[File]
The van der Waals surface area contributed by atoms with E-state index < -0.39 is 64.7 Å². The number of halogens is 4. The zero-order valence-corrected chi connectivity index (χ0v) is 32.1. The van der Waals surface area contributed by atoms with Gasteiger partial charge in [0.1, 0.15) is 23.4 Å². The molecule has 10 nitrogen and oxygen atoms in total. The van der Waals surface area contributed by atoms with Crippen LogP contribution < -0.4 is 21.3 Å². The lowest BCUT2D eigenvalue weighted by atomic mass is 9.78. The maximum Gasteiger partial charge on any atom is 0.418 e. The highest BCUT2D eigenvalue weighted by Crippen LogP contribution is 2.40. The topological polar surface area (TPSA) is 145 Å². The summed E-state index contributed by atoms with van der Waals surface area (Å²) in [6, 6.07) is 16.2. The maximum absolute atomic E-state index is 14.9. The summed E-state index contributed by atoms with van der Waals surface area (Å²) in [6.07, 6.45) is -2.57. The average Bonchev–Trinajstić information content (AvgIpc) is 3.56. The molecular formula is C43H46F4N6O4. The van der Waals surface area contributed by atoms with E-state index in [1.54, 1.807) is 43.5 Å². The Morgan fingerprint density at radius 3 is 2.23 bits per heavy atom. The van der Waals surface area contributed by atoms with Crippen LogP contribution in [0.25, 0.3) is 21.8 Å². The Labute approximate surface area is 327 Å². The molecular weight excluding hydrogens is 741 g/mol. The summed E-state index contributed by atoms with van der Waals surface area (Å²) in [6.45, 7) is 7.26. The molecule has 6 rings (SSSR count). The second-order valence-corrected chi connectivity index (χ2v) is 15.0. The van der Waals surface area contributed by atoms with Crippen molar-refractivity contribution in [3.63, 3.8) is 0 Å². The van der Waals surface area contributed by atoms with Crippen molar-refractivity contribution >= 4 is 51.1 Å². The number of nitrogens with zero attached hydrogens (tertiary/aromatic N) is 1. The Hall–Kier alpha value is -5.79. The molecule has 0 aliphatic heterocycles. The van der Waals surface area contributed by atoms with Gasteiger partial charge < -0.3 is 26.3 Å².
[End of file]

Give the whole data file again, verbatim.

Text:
The van der Waals surface area contributed by atoms with E-state index < -0.39 is 64.7 Å². The number of halogens is 4. The zero-order valence-corrected chi connectivity index (χ0v) is 32.1. The van der Waals surface area contributed by atoms with Gasteiger partial charge in [0.1, 0.15) is 23.4 Å². The molecule has 10 nitrogen and oxygen atoms in total. The van der Waals surface area contributed by atoms with Crippen LogP contribution < -0.4 is 21.3 Å². The lowest BCUT2D eigenvalue weighted by atomic mass is 9.78. The maximum Gasteiger partial charge on any atom is 0.418 e. The highest BCUT2D eigenvalue weighted by Crippen LogP contribution is 2.40. The topological polar surface area (TPSA) is 145 Å². The summed E-state index contributed by atoms with van der Waals surface area (Å²) in [6, 6.07) is 16.2. The maximum absolute atomic E-state index is 14.9. The summed E-state index contributed by atoms with van der Waals surface area (Å²) in [6.07, 6.45) is -2.57. The average Bonchev–Trinajstić information content (AvgIpc) is 3.56. The molecular formula is C43H46F4N6O4. The van der Waals surface area contributed by atoms with E-state index in [1.54, 1.807) is 43.5 Å². The Morgan fingerprint density at radius 3 is 2.23 bits per heavy atom. The van der Waals surface area contributed by atoms with Crippen LogP contribution in [0.25, 0.3) is 21.8 Å². The Labute approximate surface area is 327 Å². The molecular weight excluding hydrogens is 741 g/mol. The summed E-state index contributed by atoms with van der Waals surface area (Å²) in [6.45, 7) is 7.26. The molecule has 6 rings (SSSR count). The second-order valence-corrected chi connectivity index (χ2v) is 15.0. The van der Waals surface area contributed by atoms with Crippen molar-refractivity contribution in [3.63, 3.8) is 0 Å². The van der Waals surface area contributed by atoms with Crippen molar-refractivity contribution >= 4 is 51.1 Å². The number of nitrogens with zero attached hydrogens (tertiary/aromatic N) is 1. The Hall–Kier alpha value is -5.79. The molecule has 0 aliphatic heterocycles. The van der Waals surface area contributed by atoms with Gasteiger partial charge < -0.3 is 26.3 Å².